When I studied to become a Nutrition Counselor in 2011/2012, the standard food pyramid was still taught as THE healthy nutrition for each and every person – a concept I already didn’t believe in anymore. When I eventually came across Metabolic Typing, the underlying concept of biochemical individuality fascinated me immediately because it just made so much sense. When I first took the Metabolic Typing Test though, I had a HUGE conflict, when I came out as a Fast Oxidizer (Protein Type) and learned that in order to be in balance, about 70% of my energy should come from proteins & fat (especially from animals) and only 30% from carbohydrates. I had been doing the opposite so far. However, I was open-minded enough to give it a try and immediately after re-incorporating meat and animal fats into my diet, I noticed important changes in my well-being. My body (especially hands and feet) were warmer. My sleep was better. My digestion, too (less gas and bloating). My period cramps reduced. In short, everything told me, that eating more animal protein & fat was what I needed at that point in time. I even started liking it again. Something could thus not be true about my previous theories. Why would my body and mind feel more in balance with meat, if it was bad for me or for the planet to eat it. Researching the topic revealed a whole new perspective to me – I realized that eating animal foods could indeed be healthy, sustainable and even ethical (read more here). I found caring providers of animal produce and even ran a shop for 4 years, in order to make the good products I found available to other people as well.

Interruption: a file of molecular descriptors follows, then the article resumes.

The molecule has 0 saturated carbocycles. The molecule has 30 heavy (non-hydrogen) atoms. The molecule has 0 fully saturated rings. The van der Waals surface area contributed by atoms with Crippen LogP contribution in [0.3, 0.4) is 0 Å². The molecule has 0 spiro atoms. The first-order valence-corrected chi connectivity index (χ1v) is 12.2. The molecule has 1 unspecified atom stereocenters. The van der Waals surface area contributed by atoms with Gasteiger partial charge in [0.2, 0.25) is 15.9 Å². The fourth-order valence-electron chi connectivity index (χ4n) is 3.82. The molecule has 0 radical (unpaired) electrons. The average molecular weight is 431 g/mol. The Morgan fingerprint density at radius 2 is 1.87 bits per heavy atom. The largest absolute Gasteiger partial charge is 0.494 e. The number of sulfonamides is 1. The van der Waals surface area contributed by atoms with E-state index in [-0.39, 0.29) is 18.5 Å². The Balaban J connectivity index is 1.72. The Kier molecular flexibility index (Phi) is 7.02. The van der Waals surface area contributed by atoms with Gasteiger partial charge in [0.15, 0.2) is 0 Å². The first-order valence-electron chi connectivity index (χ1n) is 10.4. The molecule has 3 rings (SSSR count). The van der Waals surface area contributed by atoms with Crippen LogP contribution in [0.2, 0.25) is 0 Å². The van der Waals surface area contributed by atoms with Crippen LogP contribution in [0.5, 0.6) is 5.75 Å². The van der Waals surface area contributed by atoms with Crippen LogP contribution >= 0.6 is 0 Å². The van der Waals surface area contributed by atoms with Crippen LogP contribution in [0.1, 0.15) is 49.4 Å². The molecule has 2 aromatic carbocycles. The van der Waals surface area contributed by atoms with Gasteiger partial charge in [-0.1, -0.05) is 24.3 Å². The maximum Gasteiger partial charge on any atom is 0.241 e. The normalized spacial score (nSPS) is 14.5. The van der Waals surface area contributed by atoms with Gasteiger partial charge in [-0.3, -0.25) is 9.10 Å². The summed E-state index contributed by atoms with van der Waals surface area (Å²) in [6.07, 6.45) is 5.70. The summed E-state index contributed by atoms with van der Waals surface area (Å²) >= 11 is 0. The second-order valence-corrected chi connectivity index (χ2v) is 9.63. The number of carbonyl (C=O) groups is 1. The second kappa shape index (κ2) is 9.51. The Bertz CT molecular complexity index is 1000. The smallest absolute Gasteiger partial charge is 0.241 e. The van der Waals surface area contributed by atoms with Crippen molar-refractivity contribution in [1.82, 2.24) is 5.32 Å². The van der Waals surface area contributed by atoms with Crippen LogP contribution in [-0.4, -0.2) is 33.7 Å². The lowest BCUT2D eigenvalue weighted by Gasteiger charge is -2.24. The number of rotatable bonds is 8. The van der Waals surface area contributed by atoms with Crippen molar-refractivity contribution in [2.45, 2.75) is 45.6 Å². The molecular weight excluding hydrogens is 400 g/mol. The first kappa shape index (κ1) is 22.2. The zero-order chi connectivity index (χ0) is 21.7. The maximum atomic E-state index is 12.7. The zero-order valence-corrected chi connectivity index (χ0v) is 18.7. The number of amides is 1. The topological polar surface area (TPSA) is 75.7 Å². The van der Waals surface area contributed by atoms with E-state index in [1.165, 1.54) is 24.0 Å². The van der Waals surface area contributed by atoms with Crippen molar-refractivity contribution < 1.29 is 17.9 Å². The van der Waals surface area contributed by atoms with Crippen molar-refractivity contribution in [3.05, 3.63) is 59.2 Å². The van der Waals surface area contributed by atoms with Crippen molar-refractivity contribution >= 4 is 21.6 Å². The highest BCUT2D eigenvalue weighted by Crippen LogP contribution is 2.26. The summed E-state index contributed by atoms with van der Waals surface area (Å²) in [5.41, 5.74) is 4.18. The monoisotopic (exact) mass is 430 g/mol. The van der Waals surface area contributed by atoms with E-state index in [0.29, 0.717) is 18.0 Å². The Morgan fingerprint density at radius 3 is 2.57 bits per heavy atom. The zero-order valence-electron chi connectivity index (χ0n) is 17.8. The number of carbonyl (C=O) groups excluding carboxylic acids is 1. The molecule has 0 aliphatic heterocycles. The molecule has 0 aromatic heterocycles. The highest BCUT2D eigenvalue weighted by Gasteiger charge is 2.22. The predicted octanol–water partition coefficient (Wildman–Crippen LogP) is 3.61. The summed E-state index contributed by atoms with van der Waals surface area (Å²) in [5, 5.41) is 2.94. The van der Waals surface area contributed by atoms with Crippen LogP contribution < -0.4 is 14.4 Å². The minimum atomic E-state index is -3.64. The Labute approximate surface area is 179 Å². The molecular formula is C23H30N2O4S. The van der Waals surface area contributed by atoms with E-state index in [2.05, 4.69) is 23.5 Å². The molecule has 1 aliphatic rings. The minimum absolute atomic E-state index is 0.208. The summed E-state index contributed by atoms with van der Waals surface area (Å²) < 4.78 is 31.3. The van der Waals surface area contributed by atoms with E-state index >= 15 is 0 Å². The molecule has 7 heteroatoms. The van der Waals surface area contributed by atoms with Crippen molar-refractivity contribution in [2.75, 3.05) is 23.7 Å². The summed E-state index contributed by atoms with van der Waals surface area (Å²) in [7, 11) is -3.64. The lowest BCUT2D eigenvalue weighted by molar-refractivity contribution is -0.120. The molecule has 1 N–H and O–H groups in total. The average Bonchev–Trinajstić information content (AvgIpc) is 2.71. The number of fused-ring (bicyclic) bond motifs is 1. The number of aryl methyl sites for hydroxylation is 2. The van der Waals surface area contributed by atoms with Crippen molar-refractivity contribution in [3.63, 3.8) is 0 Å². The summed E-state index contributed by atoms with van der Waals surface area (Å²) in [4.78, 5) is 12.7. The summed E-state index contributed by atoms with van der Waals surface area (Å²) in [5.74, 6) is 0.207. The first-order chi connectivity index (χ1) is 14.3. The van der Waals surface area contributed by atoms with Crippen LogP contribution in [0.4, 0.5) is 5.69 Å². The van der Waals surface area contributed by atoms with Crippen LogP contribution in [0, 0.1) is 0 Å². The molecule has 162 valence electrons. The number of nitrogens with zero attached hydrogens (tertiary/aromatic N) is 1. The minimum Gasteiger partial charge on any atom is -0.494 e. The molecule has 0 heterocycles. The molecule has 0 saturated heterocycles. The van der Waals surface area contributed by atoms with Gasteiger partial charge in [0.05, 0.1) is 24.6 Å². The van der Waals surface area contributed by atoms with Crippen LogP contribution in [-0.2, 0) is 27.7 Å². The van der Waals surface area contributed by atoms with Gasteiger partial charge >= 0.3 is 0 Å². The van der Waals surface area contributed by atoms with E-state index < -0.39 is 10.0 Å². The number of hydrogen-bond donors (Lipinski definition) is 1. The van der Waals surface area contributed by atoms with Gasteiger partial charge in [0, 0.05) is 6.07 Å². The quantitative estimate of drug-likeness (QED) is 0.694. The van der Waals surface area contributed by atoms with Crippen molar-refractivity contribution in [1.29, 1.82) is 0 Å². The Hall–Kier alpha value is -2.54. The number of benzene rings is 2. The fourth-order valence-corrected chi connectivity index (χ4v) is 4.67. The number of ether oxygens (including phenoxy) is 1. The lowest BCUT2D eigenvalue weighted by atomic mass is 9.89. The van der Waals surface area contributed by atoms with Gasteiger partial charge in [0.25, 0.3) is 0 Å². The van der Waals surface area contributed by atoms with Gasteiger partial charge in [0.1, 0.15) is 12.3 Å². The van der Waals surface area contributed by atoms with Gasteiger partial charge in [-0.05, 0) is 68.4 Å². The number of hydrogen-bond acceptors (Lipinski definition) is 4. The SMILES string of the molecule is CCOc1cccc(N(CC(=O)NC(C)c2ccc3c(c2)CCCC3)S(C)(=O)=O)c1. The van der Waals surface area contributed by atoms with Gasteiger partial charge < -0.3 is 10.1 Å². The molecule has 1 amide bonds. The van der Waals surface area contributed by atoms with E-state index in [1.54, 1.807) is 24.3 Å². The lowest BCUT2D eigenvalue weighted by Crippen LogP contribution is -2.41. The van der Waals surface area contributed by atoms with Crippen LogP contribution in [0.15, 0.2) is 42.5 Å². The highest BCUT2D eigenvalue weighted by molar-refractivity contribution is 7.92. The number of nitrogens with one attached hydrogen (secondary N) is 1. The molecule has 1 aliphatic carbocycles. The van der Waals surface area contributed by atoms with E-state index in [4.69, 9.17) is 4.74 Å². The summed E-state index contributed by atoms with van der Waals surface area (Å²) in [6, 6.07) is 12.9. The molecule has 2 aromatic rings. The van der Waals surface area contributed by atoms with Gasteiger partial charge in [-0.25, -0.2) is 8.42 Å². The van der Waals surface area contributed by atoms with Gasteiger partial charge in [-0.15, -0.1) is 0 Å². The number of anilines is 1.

I basically switched my diet from an almost vegan one to a diet heavy in animal proteins and fats. I experimented with eliminating certain foods, such as grains, legumes, dairy or fruit from my diet temporarily, in an attempt to heal my gut and balance my hormones. With my diet, I also completely switched my perspective on food from one of “food as the enemy” to “food as my friend and source of life”. For the first time, it was no longer about calories or fat content – and I was able to stop counting those without even trying. The only thing that mattered to me was that I truly nourished my body. For the first time, I really cared about myself and my well-being and it felt like such a relief! I had discovered the Feminine way of eating – and with that the Feminine way of living.

As everything is connected, rebalancing my body also triggered changes on other levels. I had to let go of people, situations, work and things that were no longer “right” for me. Even though at times this has been painful, it has also been very rewarding. Things just seemed to fall in place at the right moment, in the right place, which made me feel supported by the Universe and gave me faith that I was indeed on the right path.

After a year or two, my body and mind had recovered enough to allow my metabolism to change from Fast Oxidizer to Mixed Type. My diet could again comprise more grains and fruit, yippie. Today I basically tune inwards to determine what and how much I want and need to eat. Sometimes I still go on a temporary elimination diet. However, I do not follow any specific diet plan or rules, except for the rules of common sense nutrition, that I explain here. However, even those common sense rules do not feel like rules, but rather like something I WANT to do out of love and respect for myself and the planet. I don’t think that in the long run following a strict diet plan is necessary nor helpful for most people, except for cases of severe health issues.